How to Do a Single-Leg Bridge: Proper Form and Modifications

If you’re an athlete, physical therapy patient, or anyone looking to improve their health through exercise, you may wonder how to properly do a single-leg bridge. This exercise is key to building strength in your lower body, helps with multiple muscle and joint issues, and can help improve your overall health and athletic performance.

The Single-leg bridge works so many different muscles and joints it’s an excellent exercise to incorporate into an exercise routine. You’ll be surprised at how challenging and fatiguing this exercise can be when performed correctly.

In this blog post, we’ll give you instructions on correctly doing a single-leg bridge and some tips on modifications for different-level athletes. So let’s get started!

Benefits of a Single-Leg Bridge

The single-leg bridge is an important functional exercise that provides a multitude of benefits, from glute strength and hip control to targeting low back strength. This glute exercise is an effective way to prevent lower back injury and can be done as part of one’s regular workout routine for maximum benefits.

Single leg bridge for glute minimus strengthening

The main focus of this bridge is on glute activation, glute engagement, and the strengthening of glute muscles, all while simultaneously activating core stability and muscles in the lower back. While the double-leg glute bridge is great for beginners, adding an elevated leg forces the glutes to work harder and increases glute activation while also improving hip control.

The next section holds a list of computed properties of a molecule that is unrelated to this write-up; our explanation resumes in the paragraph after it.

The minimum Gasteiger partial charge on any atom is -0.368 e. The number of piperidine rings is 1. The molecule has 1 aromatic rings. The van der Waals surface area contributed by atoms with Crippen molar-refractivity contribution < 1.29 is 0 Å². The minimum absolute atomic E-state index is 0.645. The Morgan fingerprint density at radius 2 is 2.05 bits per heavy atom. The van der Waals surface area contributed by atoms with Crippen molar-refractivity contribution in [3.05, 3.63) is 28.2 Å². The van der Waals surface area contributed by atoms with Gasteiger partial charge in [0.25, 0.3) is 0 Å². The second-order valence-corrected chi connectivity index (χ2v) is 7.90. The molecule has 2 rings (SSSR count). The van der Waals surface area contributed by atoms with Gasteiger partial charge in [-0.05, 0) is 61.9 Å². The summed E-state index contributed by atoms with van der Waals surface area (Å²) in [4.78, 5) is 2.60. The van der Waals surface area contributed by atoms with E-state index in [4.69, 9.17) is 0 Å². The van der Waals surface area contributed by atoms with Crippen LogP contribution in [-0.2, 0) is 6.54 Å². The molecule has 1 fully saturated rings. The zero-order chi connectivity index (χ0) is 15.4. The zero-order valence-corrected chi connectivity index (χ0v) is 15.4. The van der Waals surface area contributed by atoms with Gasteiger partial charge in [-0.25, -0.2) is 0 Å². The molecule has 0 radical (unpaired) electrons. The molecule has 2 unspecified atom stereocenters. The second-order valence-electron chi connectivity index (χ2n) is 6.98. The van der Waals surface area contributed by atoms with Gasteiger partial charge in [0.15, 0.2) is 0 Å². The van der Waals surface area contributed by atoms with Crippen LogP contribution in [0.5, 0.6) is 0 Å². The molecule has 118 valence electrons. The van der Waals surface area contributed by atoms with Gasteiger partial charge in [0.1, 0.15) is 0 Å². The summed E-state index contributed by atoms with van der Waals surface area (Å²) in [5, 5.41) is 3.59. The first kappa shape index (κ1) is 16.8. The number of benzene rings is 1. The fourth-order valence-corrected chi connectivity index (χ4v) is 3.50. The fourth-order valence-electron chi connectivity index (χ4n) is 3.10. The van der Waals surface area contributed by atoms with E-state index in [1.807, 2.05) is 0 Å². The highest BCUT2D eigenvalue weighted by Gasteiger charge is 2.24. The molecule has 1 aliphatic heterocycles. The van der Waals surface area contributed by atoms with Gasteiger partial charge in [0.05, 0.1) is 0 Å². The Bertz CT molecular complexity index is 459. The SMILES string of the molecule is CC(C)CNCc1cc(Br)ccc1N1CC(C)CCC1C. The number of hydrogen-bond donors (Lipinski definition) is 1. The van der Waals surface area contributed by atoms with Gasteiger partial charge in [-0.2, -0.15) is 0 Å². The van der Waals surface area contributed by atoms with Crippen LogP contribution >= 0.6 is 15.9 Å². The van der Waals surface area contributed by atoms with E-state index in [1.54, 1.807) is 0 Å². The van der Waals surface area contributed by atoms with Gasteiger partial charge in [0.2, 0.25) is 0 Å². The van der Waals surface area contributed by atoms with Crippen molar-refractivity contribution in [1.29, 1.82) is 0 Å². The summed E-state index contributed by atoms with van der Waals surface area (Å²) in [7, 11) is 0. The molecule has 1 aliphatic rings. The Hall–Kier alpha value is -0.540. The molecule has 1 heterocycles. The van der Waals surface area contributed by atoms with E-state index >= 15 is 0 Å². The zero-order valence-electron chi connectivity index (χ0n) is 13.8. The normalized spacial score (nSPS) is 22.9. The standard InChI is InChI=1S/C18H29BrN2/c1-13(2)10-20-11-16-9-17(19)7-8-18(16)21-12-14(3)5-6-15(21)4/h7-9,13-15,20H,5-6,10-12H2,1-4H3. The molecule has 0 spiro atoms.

The single-leg glute bridge addresses the following:

  • Core weakness
  • Glute strength
  • Hip stability
  • Hip and low back mobility
  • Quad strength
  • Lumbopelvic awareness

Executing a single-leg bridge can be challenging and rewarding when performed correctly; it is an ideal supplement to a comprehensive workout designed to improve physical fitness performance.

Proper Form for the Single-Leg Bridge

Achieving proper form is key when engaging in physical activity, especially when working on the low back and hip region.

To ensure your form is correct:

  • Start on your back with one leg elevated and one leg bent at a comfortable angle. Tighten your abdominal muscles to protect your spine and squeeze your glutes to engage the hip muscles.
  • Lift your hips using one leg in contact with the ground as high as you can or until your back and hips are straight. One key element of proper form is to prevent your body from rotating and twisting at the pelvis.
  • Once you get to the top of the movement, try and return to the starting position slow and controlled. The slow-lowering portion of the movement is just as important as the concentric raising portion of the movement.

Remembering these simple tips can make all the difference in achieving appropriate technique and avoiding potential injuries.

Form Modifications of the Single-Leg Bridge

The single-leg bridge is an effective exercise for developing core stability, glute strength, and balance. With a few modifications, you can tailor it to any fitness level.

Preventing Hamstring Cramps

Placing a towel underneath your toes when performing single-leg bridges often helps prevent hamstring cramps. You can also do this by placing your feet on the front edge of a stair, placing a half foam roller, or a couple of books. This modification helps increase glute activation and decreases hamstring activation.

single leg bridge modifying for hamstring cramps

Modifying for Pain

Additionally, if you experience pain lifting your hip, don’t go so high or move on a yoga block or pillow with your foot.